U.K. Stocks Are Little Changed as U.S. Data Offset BanksSofia Horta e Costa
U.K. stocks were little changed as better-than-forecast U.S. retail sales offset declines in Standard Chartered Plc and Lloyds Banking Group Plc.
Standard Chartered slipped 1.9 percent as Carson Block, the short seller who runs Muddy Waters LLC, said he’s betting against the lender’s debt due to deteriorating loan quality. Lloyds lost 1.4 percent. Lonmin Plc gained 2.6 percent after it unexpectedly reported a first-half profit.
The FTSE 100 Index gained 6.78 points, or 0.1 percent, to 6,631.76 at the close in London, its highest level since October 2007. The equity benchmark has risen for eight days, its longest advancing streak since July 2011. The broader FTSE All-Share Index added 0.1 percent today, extending its record high, while Ireland’s ISEQ Index lost 0.1 percent.
“This is an encouraging outcome and given the decent labour market data of late, offers some hope that the US ‘soft patch’ may be short-lived,” said James Knightley, an economist at ING Bank NV in London, referring to today’s U.S. economic data in an e-mail.
The volume of shares changing hands in FTSE 100-listed companies was 15 percent less than the average of the past 30 days, Bloomberg data showed.
Retail sales in the U.S. unexpectedly rose in April, reflecting broad-based gains that may ease concern consumers are holding back. The 0.1 percent increase followed a 0.5 percent drop in March, Commerce Department figures showed today in Washington. The median forecast of 81 economists surveyed by Bloomberg called for a 0.3 percent drop.
The euro region is suffering its longest recession since the single currency’s creation, a preliminary report on May 15 may show. Gross domestic product in the 17-nation economy fell 0.1 percent in the first three months of 2013, a sixth straight quarterly decline, according to the median of 39 economists’ forecasts in a Bloomberg survey. That would exceed the 15-month long contraction in 2008-2009.
Still, the Confederation of British Industry, Britain’s biggest business lobby group, said company sentiment on the economic outlook has improved as it maintained its forecast for growth to pick up over the next two years. The CBI published quarterly forecasts today showing that the economy will expand 1 percent this year and 2 percent in 2014, the same as it estimated in February.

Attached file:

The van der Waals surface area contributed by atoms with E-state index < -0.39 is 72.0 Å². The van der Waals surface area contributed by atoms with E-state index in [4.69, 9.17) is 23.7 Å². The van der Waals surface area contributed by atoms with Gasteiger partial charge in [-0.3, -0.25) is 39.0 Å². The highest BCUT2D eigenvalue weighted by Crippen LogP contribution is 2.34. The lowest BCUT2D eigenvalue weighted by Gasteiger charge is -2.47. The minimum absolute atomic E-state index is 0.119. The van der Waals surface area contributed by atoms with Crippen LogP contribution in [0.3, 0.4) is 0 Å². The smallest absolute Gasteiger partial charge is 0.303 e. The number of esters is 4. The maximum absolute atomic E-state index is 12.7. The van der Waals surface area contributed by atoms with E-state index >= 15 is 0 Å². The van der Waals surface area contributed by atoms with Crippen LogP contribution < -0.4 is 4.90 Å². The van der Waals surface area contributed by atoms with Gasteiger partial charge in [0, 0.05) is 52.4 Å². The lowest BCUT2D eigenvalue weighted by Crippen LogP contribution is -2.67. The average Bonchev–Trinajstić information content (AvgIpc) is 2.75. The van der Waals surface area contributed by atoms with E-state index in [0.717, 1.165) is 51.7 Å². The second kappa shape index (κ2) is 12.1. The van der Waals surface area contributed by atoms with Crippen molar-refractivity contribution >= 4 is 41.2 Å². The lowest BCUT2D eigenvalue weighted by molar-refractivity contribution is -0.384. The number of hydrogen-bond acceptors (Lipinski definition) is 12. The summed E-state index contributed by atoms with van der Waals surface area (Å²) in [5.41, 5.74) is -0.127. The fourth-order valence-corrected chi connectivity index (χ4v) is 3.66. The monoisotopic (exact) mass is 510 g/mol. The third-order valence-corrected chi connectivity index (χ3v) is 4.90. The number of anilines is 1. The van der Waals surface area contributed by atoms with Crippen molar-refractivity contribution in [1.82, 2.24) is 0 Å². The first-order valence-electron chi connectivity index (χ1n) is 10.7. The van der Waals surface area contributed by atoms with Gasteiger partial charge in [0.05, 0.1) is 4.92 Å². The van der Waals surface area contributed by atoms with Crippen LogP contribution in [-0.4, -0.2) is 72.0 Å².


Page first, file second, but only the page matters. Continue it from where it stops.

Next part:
Standard Chartered slipped 1.9 percent to 1,552.5 pence. A slowdown in China’s economy will lead to “considerable stress” at the lender, Block said at a conference on May 10. Standard Chartered depends on Asia for more than half of its sales.
Lloyds lost 1.4 percent to 58.09 pence. Chairman Win Bischoff will retire before May 2014, Britain’s biggest mortgage lender said in a statement today.
International Consolidated Airlines Group SA, the parent of British Airways, retreated 1.9 percent to 270.7 pence amid concern that a new viral outbreak could disrupt travel following increasing evidence of human-to-human spread after France reported its second confirmed coronavirus-related infection yesterday. The virus is related to the one that caused Severe Acute Respiratory Syndrome, or SARS, a decade ago.
Ocado Group Plc tumbled 6.5 percent to 210 pence. U.K. supermarket chain Waitrose Ltd. may object to a deal between the home delivery provider and retailer William Morrison Supermarkets Plc, the Sunday Telegraph reported. Waitrose Managing Director Mark Price said he wouldn’t sign a contract with Ocado agreeing to it working with a competitor, according to the report.
Lonmin gained 2.6 percent to 286 pence. The world’s third-largest platinum producer posted a profit of 13.3 cents a share in the six months through March compared with a loss of 6.3 cents in the year-earlier period. Analysts surveyed by Bloomberg had predicted a loss of 4 cents a share, according to the average estimate.